DANIEL & CLARA: You have several collaborators that you work with frequently, many of them are filmmakers themselves. How have they influenced the way you work and how does your collaboration work?
ROUZBEH: Our works are deeply connected and I can’t imagine working without my colleagues. We support each other all the time and make films for one another firstly, and then we share them with a broader audience too. Over the years we have formed a very strong bond and so on set we don’t even have to talk to each other. Everything is ready to go and “action”, therefore it is a very practical way of filmmaking with extremely low budgets. And also it must be said that from the aesthetical point of view we constantly inform and nourish one another.
DANIEL & CLARA: Something we have in common is the use of several formats, moving with ease between cameras such as VHS, DSLRs, DV, Super 8 and others. For many people the questions of film vs digital linger on but I feel like those discussions are beside the point now, we are living in a time not of either/or, what we have available is what we can use to express ourselves. How do you feel about that?
ROUZBEH: I despise this battle between film vs digital, I think only insecure creatives and fanatics are interested in such concepts. I respect and enjoy working with all the formats and use them according to the specific project that I am engaged with. A clever filmmaker will never restrict herself or himself and will always open her and his mind to new adventures and possibilities. As for me, I am deeply interested in digital technologies especially the reasonably affordable DSLR models and other new prosumer cameras. I really enjoy working with these devices and I always try to push them to their limits.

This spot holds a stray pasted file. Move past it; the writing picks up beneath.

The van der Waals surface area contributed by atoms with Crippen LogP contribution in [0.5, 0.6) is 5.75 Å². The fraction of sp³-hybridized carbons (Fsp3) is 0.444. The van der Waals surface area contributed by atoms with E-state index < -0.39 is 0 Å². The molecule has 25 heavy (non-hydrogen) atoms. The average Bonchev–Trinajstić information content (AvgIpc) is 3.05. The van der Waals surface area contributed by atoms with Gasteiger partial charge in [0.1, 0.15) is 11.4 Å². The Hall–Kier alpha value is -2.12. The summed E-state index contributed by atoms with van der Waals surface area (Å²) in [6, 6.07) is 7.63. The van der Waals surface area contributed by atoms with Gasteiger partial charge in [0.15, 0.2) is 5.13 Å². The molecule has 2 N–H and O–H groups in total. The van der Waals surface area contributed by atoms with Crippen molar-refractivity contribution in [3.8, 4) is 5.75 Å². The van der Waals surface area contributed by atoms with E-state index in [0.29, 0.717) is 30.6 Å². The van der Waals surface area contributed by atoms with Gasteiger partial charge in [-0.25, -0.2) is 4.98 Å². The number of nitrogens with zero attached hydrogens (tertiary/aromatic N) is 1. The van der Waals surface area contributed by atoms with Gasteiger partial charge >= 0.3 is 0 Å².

DANIEL & CLARA: It’s not easy to find screening opportunities for feature length experimental films, especially for those which are longer than 2 hours. How have you dealt with this?
ROUZBEH: As the founder of EFS I arrange, curate and present the short and feature film work by EFS members at screenings internationally and nationally. I have also built a large network with other experimental film collectives around the globe for the purpose of screening work. I host screenings of their work in Ireland or abroad and in return they host a screening of EFS work in their respective countries. In order to support this system I have worked non-stop on all lines of publicity, the most successful of which has been social media, such as Facebook, where the EFS page has gathered close to 22,000 (February 2016) fans and climbing. I really want to use the full potential of internet, social media and of course any other means of generating opportunity for my films and those by my EFS colleagues.
DANIEL & CLARA: You are currently working on a new installment of your Homo Sapiens Project series, can you tell us about the series and how it has evolved?
ROUZBEH: After four collaborative feature films: Jean Speck (1860-1933) (2011), Persistencies of Sadness & Still Days(2012), Weird Weird Movie Kids Do Not Watch The Movie (2013) and Forbidden Symmetries (2014) EFS embarked on its most ambitious feature film project to date: Homo Sapiens Project 200 – The End of an Era – Entertaining the Invalid. We have an abundance of plans for this 12 hours+ film, which will reach completion over the next few months. HSP 200 will be a feature film made for both a human and a possible extra-terrestrial audience. A brief synopsis as follows: an extra-terrestrial creature records its observations for its own unknown purposes, seeking out the places that light cannot reach. Filmmakers are Maximilian Le Cain, Dean Kavanagh, Michael Higgins and myself.
DANIEL & CLARA: Finally, what can you tell us about your new film TRAILERS?
ROUZBEH: TRAILERS is my latest, biggest and perhaps most ambitious feature film to date which has just been completed. It rests at 180 minutes and was made with the generous support of Arts Council Of Ireland. You can find out about it here: http:// trailersthefilm.tumblr.com/